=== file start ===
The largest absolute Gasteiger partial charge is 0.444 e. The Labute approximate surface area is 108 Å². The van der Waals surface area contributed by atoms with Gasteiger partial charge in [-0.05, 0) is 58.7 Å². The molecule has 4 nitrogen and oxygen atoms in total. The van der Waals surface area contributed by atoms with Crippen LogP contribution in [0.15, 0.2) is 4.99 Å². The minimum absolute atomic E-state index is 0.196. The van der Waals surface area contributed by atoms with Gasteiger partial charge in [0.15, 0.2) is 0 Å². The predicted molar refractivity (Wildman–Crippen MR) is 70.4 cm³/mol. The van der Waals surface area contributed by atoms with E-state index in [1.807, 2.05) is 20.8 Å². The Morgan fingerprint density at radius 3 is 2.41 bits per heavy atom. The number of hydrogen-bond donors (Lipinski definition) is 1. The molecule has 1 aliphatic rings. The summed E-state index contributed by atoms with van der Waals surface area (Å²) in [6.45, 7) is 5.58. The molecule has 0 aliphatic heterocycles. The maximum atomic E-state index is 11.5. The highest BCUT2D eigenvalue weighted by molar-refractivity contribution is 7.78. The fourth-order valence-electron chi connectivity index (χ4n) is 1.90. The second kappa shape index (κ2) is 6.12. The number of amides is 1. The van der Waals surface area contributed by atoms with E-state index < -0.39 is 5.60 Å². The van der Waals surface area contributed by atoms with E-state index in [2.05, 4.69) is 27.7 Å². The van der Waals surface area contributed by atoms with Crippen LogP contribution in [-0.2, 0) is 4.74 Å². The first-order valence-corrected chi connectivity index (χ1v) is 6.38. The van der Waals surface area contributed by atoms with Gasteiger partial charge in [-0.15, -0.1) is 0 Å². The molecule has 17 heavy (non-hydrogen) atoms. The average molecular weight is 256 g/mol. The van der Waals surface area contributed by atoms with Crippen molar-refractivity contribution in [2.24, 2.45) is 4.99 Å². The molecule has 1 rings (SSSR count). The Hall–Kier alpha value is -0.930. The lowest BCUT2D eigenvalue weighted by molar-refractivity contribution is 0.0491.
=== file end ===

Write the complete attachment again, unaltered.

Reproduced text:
The largest absolute Gasteiger partial charge is 0.444 e. The Labute approximate surface area is 108 Å². The van der Waals surface area contributed by atoms with Gasteiger partial charge in [-0.05, 0) is 58.7 Å². The molecule has 4 nitrogen and oxygen atoms in total. The van der Waals surface area contributed by atoms with Crippen LogP contribution in [0.15, 0.2) is 4.99 Å². The minimum absolute atomic E-state index is 0.196. The van der Waals surface area contributed by atoms with Gasteiger partial charge in [0.15, 0.2) is 0 Å². The predicted molar refractivity (Wildman–Crippen MR) is 70.4 cm³/mol. The van der Waals surface area contributed by atoms with E-state index in [1.807, 2.05) is 20.8 Å². The Morgan fingerprint density at radius 3 is 2.41 bits per heavy atom. The number of hydrogen-bond donors (Lipinski definition) is 1. The molecule has 1 aliphatic rings. The summed E-state index contributed by atoms with van der Waals surface area (Å²) in [6.45, 7) is 5.58. The molecule has 0 aliphatic heterocycles. The maximum atomic E-state index is 11.5. The highest BCUT2D eigenvalue weighted by molar-refractivity contribution is 7.78. The fourth-order valence-electron chi connectivity index (χ4n) is 1.90. The second kappa shape index (κ2) is 6.12. The number of amides is 1. The van der Waals surface area contributed by atoms with E-state index < -0.39 is 5.60 Å². The van der Waals surface area contributed by atoms with E-state index in [2.05, 4.69) is 27.7 Å². The van der Waals surface area contributed by atoms with Crippen LogP contribution in [-0.2, 0) is 4.74 Å². The first-order valence-corrected chi connectivity index (χ1v) is 6.38. The van der Waals surface area contributed by atoms with Gasteiger partial charge in [-0.15, -0.1) is 0 Å². The molecule has 17 heavy (non-hydrogen) atoms. The average molecular weight is 256 g/mol. The van der Waals surface area contributed by atoms with Crippen molar-refractivity contribution in [2.24, 2.45) is 4.99 Å². The molecule has 1 rings (SSSR count). The Hall–Kier alpha value is -0.930. The lowest BCUT2D eigenvalue weighted by molar-refractivity contribution is 0.0491.